Sunday, July 8, 2018   7:15 PM

Convention Spotlight: Saddam Hussein Remote Viewing Experiment

On November 3, 2003, a precognitive, double-blind applied remote viewing experiment designed by Stephan A. Schwartz, a Fellow of the William James Center for Consciousness Studies at Sofia University and a Distinguished Consulting Faculty at Saybrook University, was conducted in which viewers were asked to describe the location, circumstances, and conditions of Saddam Hussein, who was then in hiding, including his appearance and state of mind at the time of his capture by U.S. or allied forces. Schwartz used the multi-viewer concept analysis methodology employed in his archaeological research. Forty-seven participants, included military and intelligence personnel participated. The session data from viewers was analyzed concept-by-concept allowing consensual and low a priori patterns across viewers to emerge, which created a set of hypotheses designed to guide subsequent fieldwork. To create an unimpeachable chronology, the originals of the data and Schwartz’ analysis were turned over to a third party, notarized and archived.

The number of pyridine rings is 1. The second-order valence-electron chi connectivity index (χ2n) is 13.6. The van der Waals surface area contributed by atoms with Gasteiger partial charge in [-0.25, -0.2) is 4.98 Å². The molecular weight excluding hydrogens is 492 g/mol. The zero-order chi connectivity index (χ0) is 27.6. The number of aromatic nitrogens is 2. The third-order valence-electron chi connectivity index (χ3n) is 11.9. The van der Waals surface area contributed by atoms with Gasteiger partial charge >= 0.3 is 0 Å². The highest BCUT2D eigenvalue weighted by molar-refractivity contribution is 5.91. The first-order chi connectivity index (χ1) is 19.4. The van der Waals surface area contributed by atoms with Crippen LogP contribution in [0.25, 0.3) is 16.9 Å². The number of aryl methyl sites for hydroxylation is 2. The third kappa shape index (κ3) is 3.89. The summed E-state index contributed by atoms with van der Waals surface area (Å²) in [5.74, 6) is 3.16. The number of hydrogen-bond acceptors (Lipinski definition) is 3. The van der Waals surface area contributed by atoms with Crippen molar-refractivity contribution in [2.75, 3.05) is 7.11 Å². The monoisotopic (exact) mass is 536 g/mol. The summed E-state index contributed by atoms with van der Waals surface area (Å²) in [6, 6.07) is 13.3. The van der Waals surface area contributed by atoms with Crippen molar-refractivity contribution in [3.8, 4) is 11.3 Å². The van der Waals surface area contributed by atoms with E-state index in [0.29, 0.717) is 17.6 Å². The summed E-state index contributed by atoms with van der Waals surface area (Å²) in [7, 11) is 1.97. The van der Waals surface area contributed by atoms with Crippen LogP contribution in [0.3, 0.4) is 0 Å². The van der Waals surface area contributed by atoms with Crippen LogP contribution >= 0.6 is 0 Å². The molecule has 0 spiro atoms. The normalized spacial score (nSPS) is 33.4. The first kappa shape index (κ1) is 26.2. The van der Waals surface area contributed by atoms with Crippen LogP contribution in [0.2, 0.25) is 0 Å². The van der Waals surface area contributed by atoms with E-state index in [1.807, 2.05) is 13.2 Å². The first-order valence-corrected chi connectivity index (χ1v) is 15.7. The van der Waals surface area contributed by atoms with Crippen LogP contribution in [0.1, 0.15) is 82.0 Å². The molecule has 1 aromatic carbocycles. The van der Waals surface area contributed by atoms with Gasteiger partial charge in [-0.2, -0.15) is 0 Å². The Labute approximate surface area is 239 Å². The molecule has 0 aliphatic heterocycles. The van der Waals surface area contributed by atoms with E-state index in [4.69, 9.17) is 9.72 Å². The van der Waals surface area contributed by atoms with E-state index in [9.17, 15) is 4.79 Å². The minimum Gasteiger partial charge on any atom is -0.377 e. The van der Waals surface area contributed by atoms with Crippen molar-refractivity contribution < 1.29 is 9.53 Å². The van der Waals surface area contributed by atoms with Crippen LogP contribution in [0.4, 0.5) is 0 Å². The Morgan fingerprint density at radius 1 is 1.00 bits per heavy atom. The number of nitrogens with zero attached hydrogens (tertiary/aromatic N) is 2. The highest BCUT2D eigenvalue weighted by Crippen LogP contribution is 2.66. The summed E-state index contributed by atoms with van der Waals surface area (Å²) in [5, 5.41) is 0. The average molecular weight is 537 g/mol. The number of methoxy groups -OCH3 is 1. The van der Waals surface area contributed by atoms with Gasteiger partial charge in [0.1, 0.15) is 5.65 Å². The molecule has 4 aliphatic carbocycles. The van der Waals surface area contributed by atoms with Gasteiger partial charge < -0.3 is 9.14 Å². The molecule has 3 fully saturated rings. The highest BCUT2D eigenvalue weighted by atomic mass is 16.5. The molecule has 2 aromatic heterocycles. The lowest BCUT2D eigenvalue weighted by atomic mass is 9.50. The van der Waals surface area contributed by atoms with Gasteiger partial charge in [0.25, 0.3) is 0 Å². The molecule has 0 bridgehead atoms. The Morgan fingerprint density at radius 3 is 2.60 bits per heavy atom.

Over a month later Saddam Hussein was in fact apprehended which allowed Schwartz to compare the precognitive data and the subsequent reality. We’re curious and intrigued to see the datasets, the notations, and correlations with the reported facts of the event themselves. Join us at the 61st Annual Convention of the Parapsychological Association to hear Schwartz share his findings!

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